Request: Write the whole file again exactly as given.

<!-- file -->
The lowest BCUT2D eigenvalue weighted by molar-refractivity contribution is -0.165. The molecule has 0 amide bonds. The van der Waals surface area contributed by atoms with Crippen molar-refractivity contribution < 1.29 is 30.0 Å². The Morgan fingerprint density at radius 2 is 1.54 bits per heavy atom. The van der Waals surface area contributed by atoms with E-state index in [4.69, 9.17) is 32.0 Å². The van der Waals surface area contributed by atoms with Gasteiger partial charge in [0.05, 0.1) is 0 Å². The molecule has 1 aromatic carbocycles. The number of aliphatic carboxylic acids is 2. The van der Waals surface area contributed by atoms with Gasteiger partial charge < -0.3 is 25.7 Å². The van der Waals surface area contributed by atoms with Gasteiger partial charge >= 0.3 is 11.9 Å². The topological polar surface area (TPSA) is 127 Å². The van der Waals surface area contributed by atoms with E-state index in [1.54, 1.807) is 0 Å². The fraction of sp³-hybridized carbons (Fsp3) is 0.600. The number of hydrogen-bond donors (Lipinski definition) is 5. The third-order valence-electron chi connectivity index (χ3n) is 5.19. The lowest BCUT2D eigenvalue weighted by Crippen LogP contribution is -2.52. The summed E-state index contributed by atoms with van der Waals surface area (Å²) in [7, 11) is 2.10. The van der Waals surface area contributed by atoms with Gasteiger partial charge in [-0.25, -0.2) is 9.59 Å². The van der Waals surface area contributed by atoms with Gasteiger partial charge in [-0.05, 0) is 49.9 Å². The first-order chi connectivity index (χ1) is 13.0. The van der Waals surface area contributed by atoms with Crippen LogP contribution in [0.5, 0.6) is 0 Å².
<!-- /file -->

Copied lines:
The lowest BCUT2D eigenvalue weighted by molar-refractivity contribution is -0.165. The molecule has 0 amide bonds. The van der Waals surface area contributed by atoms with Crippen molar-refractivity contribution < 1.29 is 30.0 Å². The Morgan fingerprint density at radius 2 is 1.54 bits per heavy atom. The van der Waals surface area contributed by atoms with E-state index in [4.69, 9.17) is 32.0 Å². The van der Waals surface area contributed by atoms with Gasteiger partial charge in [0.05, 0.1) is 0 Å². The molecule has 1 aromatic carbocycles. The number of aliphatic carboxylic acids is 2. The van der Waals surface area contributed by atoms with Gasteiger partial charge < -0.3 is 25.7 Å². The van der Waals surface area contributed by atoms with Gasteiger partial charge >= 0.3 is 11.9 Å². The topological polar surface area (TPSA) is 127 Å². The van der Waals surface area contributed by atoms with E-state index in [1.54, 1.807) is 0 Å². The fraction of sp³-hybridized carbons (Fsp3) is 0.600. The number of hydrogen-bond donors (Lipinski definition) is 5. The third-order valence-electron chi connectivity index (χ3n) is 5.19. The lowest BCUT2D eigenvalue weighted by Crippen LogP contribution is -2.52. The summed E-state index contributed by atoms with van der Waals surface area (Å²) in [7, 11) is 2.10. The van der Waals surface area contributed by atoms with Gasteiger partial charge in [-0.25, -0.2) is 9.59 Å². The van der Waals surface area contributed by atoms with Gasteiger partial charge in [-0.05, 0) is 49.9 Å². The first-order chi connectivity index (χ1) is 13.0. The van der Waals surface area contributed by atoms with Crippen LogP contribution in [0.5, 0.6) is 0 Å².